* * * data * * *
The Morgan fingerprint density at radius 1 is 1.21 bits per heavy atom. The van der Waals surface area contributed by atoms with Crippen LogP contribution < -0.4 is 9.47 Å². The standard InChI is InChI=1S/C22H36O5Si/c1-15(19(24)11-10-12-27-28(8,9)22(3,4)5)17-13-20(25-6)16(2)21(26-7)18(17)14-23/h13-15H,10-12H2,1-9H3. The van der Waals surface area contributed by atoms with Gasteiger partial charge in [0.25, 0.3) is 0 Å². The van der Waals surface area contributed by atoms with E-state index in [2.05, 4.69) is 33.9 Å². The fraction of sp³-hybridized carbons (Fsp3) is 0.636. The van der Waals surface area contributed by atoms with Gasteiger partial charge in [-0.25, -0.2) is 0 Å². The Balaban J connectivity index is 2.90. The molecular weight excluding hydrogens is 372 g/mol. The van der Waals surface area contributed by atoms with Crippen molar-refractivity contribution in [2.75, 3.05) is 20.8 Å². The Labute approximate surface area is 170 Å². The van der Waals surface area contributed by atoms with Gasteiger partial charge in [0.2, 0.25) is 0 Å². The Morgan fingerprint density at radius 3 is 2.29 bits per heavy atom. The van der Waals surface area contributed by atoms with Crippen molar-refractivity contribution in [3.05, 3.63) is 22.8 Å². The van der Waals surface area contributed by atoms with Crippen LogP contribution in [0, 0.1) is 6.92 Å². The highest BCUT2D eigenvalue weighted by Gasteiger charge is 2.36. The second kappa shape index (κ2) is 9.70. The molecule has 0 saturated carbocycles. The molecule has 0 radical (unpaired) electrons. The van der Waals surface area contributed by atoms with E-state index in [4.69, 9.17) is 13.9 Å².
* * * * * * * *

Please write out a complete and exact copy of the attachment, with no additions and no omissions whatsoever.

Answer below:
The Morgan fingerprint density at radius 1 is 1.21 bits per heavy atom. The van der Waals surface area contributed by atoms with Crippen LogP contribution < -0.4 is 9.47 Å². The standard InChI is InChI=1S/C22H36O5Si/c1-15(19(24)11-10-12-27-28(8,9)22(3,4)5)17-13-20(25-6)16(2)21(26-7)18(17)14-23/h13-15H,10-12H2,1-9H3. The van der Waals surface area contributed by atoms with Gasteiger partial charge in [0.25, 0.3) is 0 Å². The van der Waals surface area contributed by atoms with E-state index in [2.05, 4.69) is 33.9 Å². The fraction of sp³-hybridized carbons (Fsp3) is 0.636. The van der Waals surface area contributed by atoms with Gasteiger partial charge in [-0.25, -0.2) is 0 Å². The Balaban J connectivity index is 2.90. The molecular weight excluding hydrogens is 372 g/mol. The van der Waals surface area contributed by atoms with Crippen molar-refractivity contribution in [2.75, 3.05) is 20.8 Å². The Labute approximate surface area is 170 Å². The van der Waals surface area contributed by atoms with Gasteiger partial charge in [0.2, 0.25) is 0 Å². The Morgan fingerprint density at radius 3 is 2.29 bits per heavy atom. The van der Waals surface area contributed by atoms with Crippen molar-refractivity contribution in [3.05, 3.63) is 22.8 Å². The van der Waals surface area contributed by atoms with Crippen LogP contribution in [0, 0.1) is 6.92 Å². The highest BCUT2D eigenvalue weighted by Gasteiger charge is 2.36. The second kappa shape index (κ2) is 9.70. The molecule has 0 saturated carbocycles. The molecule has 0 radical (unpaired) electrons. The van der Waals surface area contributed by atoms with E-state index in [4.69, 9.17) is 13.9 Å².